It's been a dismal year for the stocks of pharmacy chains. Rite Aid (NYSE:RAD) is no exception, with its shares down 17% year to date as of the market close on Wednesday.
But the company announced its fiscal first-quarter 2021 results before the market opened on Thursday. Now, 2020 isn't looking so dismal for Rite Aid after all. Here are the highlights from the pharmacy retailer's Q1 update.
By the numbers
Rite Aid reported revenue from continuing operations in the first quarter of $6.03 billion. This reflected an 11% increase from the prior-year period total of $5.37 billion. It also handily beat analysts' consensus estimate of $5.61 billion.
The company reported a net loss in its fiscal Q1 of $72.7 million, or $1.36 per share, based on generally accepted accounting principles (GAAP). This represented improvement, though, from Rite Aid's GAAP net loss of $99.3 million, or $1.88 per share, in the prior-year period.
Wall Street pays more attention to companies' adjusted (non-GAAP) bottom lines. Rite Aid didn't disappoint, posting an adjusted net loss in Q1 of $0.04 per share. That figure was a move in the right direction compared to its adjusted net loss of $0.14 per share in the prior-year period, and a lot better than the net loss of $0.38 per share expected by analysts.
Behind the numbers
Rite Aid has two reporting segments: retail pharmacy and pharmacy services (which includes its pharmacy benefits management business). The big winner in the Q1 was the pharmacy services segment. Revenue for the unit soared 26.2% year over year to $1.98 billion, with this growth fueled mainly by increased Medicare Part D membership.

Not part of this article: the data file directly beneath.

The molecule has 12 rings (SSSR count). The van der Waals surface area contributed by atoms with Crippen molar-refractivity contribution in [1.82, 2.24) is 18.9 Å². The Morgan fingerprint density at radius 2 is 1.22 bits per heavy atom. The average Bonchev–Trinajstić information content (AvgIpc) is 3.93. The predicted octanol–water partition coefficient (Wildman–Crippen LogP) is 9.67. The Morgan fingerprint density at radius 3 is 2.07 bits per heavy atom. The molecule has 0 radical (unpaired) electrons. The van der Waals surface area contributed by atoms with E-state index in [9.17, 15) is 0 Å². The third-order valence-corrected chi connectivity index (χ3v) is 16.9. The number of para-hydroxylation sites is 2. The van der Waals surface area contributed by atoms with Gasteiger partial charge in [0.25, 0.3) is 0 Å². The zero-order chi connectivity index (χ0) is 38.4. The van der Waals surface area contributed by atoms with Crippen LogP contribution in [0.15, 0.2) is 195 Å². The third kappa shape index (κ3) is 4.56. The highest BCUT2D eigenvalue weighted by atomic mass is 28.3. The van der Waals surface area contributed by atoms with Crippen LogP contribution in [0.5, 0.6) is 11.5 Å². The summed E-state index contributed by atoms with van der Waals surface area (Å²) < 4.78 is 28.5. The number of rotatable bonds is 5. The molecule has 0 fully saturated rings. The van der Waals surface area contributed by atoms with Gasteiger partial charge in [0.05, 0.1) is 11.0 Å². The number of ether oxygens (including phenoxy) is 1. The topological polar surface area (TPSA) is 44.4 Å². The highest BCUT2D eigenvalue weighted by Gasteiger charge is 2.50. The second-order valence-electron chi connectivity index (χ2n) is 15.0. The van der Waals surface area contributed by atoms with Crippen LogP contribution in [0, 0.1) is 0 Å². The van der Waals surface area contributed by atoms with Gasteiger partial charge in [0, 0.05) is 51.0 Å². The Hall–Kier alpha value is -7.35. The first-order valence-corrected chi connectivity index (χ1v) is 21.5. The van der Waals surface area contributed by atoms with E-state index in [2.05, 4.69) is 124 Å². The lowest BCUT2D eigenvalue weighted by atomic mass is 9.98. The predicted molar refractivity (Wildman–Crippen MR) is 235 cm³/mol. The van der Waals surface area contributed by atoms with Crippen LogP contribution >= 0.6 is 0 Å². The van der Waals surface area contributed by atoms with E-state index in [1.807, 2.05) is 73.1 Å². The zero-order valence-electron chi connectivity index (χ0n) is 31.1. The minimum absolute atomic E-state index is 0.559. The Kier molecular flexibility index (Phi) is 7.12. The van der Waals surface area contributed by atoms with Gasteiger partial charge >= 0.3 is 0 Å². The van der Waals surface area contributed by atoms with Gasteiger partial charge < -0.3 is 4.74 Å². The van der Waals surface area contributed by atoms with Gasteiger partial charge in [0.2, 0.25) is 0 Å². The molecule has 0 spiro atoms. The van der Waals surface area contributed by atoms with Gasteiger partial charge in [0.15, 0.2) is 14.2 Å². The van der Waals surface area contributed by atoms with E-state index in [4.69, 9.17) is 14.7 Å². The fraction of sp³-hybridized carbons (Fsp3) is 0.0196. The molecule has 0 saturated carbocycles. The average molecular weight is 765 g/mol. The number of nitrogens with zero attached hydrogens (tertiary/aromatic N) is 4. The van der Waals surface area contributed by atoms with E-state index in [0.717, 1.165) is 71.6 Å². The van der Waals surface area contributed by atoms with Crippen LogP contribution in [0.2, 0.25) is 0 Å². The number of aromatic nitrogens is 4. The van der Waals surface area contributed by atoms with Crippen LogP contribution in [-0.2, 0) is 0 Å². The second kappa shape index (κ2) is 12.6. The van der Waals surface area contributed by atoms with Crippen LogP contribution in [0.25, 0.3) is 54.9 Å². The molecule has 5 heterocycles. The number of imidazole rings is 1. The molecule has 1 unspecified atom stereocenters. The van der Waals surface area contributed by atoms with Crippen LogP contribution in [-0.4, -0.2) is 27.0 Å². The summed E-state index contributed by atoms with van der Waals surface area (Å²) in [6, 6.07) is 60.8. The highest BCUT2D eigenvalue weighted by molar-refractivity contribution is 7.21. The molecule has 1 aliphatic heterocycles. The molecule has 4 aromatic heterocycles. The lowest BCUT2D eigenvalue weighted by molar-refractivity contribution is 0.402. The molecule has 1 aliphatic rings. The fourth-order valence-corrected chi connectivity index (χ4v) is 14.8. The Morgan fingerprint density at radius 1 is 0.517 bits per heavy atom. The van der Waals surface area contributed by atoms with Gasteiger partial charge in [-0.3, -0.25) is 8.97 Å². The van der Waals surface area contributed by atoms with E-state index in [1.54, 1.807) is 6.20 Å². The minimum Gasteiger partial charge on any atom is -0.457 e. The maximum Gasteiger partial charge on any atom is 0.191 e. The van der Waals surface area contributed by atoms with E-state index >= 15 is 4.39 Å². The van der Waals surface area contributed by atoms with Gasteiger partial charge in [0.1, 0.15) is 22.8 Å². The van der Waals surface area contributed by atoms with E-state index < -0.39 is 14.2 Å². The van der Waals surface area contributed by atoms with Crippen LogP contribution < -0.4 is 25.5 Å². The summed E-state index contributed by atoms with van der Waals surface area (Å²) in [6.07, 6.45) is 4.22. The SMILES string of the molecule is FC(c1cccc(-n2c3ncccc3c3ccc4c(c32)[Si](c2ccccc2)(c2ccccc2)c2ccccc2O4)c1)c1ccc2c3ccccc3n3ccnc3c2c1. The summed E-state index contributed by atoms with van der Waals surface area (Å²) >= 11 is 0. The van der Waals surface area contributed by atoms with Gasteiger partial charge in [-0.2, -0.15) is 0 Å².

The company's retail pharmacy segment also performed well. Sales increased 6.7% year over year to $4.12 billion. The chief factor behind his improvement was front-end store sales. Rite Aid reported that its front-end same-store sales jumped 16% from the same quarter in fiscal 2020. The company attributed this improvement to increased sales of cleaning products, sanitizers, wipes, paper products, and liquor, as well as over-the-counter medications and summer seasonal items.
Rite Aid's solid revenue growth helped boost its bottom line. The company also benefited from a LIFO (last in, first out) credit in fiscal Q1 2021 compared to a LIFO charge in the prior-year period, a sizable income tax benefit in the recent quarter, and lower costs related to corporate restructuring.
Because of the uncertainty with the severity and duration of the COVID-19 pandemic, Rite Aid withdrew its previous fiscal 2021 guidance. However, the company is expecting to generate positive free cash flow during fiscal 2021. Rite Aid is counting on reduced costs and capital expenditures, along with improving its working capital, to help achieve this goal.
Like other companies in the healthcare sector, Rite Aid could face continued challenges from the COVID-19 pandemic. CEO Heyward Donigan acknowledged these challenges and specifically pointed out the decline in prescriptions for acute conditions and the company's higher costs related to ensuring the safety of its workers and customers during the pandemic.